Google Home requires you to adjust the volume of each device individually when casting to a speaker group. Photo: Florence Ion / Gizmodo
All good things must come to an end, and that includes the ability to use Google’s multi-room casting for seamless audio control, one of the features found to infringe Sonos’ patents.
After a trade commission in favor of Sonos . judged yesterday, Google posted on his Nest Forums about immediate changes in the speaker group feature. Google is rolling out software tweaks so that the audiocast features don’t infringe on the five patents that caused all of this.
The bottom line: you can no longer adjust the volume on all devices within a Google Cast homegroup with a simple finger gesture. Instead, you need to adjust the volume slider on each of the connected smart speakers and displays within that particular group individually.
One of the benefits of choosing your Android smartphone as the home controller in a Google household is that pressing the volume knob on the outside also controls the volume on each speaker that contributes to the homegroup. But that also goes away and you can no longer use the shortcut to turn the volume down.
Google writes that most speaker groups should continue to function as expected, unless you’re using JBL and Lenovo devices, which use a different casting protocol. JBL and Lenovo devices must have firmware version 1.52.272222 or later in order to work.
You can find technical information in the Google Home app by tapping the device name and then the Settings button in the right corner. You can find the firmware list under Device Information. If you feel that your device is missing a firmware update, you can try to do a factory reset and then back it up with your Google account to update it.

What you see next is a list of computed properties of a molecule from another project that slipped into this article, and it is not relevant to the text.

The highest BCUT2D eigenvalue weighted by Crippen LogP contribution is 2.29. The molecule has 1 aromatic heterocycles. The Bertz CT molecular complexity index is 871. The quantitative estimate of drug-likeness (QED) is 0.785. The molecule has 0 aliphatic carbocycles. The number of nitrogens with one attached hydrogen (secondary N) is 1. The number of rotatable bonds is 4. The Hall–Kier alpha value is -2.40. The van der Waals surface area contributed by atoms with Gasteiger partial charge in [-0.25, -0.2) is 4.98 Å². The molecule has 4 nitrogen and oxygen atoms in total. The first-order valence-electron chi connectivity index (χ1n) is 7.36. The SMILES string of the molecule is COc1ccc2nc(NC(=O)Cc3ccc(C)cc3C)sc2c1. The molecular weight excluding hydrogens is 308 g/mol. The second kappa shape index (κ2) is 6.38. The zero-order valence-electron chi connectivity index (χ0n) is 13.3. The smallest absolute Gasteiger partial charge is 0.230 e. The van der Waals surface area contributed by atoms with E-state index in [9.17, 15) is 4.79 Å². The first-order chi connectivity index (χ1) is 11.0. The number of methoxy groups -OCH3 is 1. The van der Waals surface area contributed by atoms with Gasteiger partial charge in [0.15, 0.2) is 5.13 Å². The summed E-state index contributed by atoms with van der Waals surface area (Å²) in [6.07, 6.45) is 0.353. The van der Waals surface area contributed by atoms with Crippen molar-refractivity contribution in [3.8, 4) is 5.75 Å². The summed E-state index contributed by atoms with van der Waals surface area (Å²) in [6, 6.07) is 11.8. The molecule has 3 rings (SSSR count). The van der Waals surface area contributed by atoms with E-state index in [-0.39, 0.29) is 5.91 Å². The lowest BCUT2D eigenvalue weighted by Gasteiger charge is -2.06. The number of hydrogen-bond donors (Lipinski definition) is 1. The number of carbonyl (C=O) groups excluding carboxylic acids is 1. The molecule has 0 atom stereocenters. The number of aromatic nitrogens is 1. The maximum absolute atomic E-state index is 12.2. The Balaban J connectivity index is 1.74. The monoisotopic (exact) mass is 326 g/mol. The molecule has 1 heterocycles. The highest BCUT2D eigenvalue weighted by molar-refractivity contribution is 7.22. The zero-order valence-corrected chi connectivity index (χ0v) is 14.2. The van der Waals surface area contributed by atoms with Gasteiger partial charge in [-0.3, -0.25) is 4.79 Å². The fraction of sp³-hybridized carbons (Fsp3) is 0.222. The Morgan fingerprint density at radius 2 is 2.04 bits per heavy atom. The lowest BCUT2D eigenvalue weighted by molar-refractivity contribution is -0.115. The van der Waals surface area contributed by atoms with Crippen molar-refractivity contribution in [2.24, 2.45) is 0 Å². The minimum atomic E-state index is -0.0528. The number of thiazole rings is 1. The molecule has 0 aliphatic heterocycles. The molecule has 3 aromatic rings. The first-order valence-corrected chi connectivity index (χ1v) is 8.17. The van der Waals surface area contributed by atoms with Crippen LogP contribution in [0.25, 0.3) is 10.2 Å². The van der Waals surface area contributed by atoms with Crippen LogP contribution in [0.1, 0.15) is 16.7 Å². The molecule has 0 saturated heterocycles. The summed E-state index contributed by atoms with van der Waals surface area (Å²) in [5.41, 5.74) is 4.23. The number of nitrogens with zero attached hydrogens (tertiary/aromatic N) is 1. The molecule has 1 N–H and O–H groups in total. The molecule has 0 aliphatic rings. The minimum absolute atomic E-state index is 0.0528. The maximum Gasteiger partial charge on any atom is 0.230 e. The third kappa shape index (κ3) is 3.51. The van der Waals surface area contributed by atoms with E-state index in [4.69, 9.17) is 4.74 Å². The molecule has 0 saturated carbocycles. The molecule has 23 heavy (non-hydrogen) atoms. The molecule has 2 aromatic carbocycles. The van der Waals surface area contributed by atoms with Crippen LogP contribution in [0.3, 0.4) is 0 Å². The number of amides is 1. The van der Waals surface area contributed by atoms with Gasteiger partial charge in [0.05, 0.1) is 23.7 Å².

A small group of people need to install a “Device Utility App” or DUA to receive software updates. If one of your devices falls into that category, you’ll see a prompt, presumably in the Google Home app, to download and install the DUA. That helps ensure that your devices stay connected to your home Wi-Fi network and are running the latest firmware. Setting up new Google Home products also includes installing the DUA.
People are upset if the replies to Google’s post on the Nest forums are any indication. Some people are even asking for a refund, arguing that it takes away one of the friendliest features of Google Casting. “This ‘update’ breaks all the purposes and functionality of using your devices to listen to music,” wrote one forum member. “I am physically disabled and have bought special devices to be able to control them with my voice,” says another.
My house is covered with casting equipment (it’s my job!), so I went ahead and tested the multiroom situation myself. The first time I tried it out was on what I’ll call an “obsolete” homegroup that I created a long time ago. It contains five speakers placed around my downstairs space. While I was casting music from Spotify, there were no options to control the sound when I pressed the phone’s button, and the Google Assistant claimed that lowering the volume with a voice command was “not available”.
It’ll be interesting to see if more “fixes” roll out in the next two months, which is how long Google has before being banned from importing devices that violate Sonos patents (including Nest speakers, Chromecast streaming sticks and Pixel phones). But the company already had a contingency plan — the software tweaks mentioned above — that was approved by the judge who issued the preliminary ruling last August, and what we’re seeing here is likely the result of all that.
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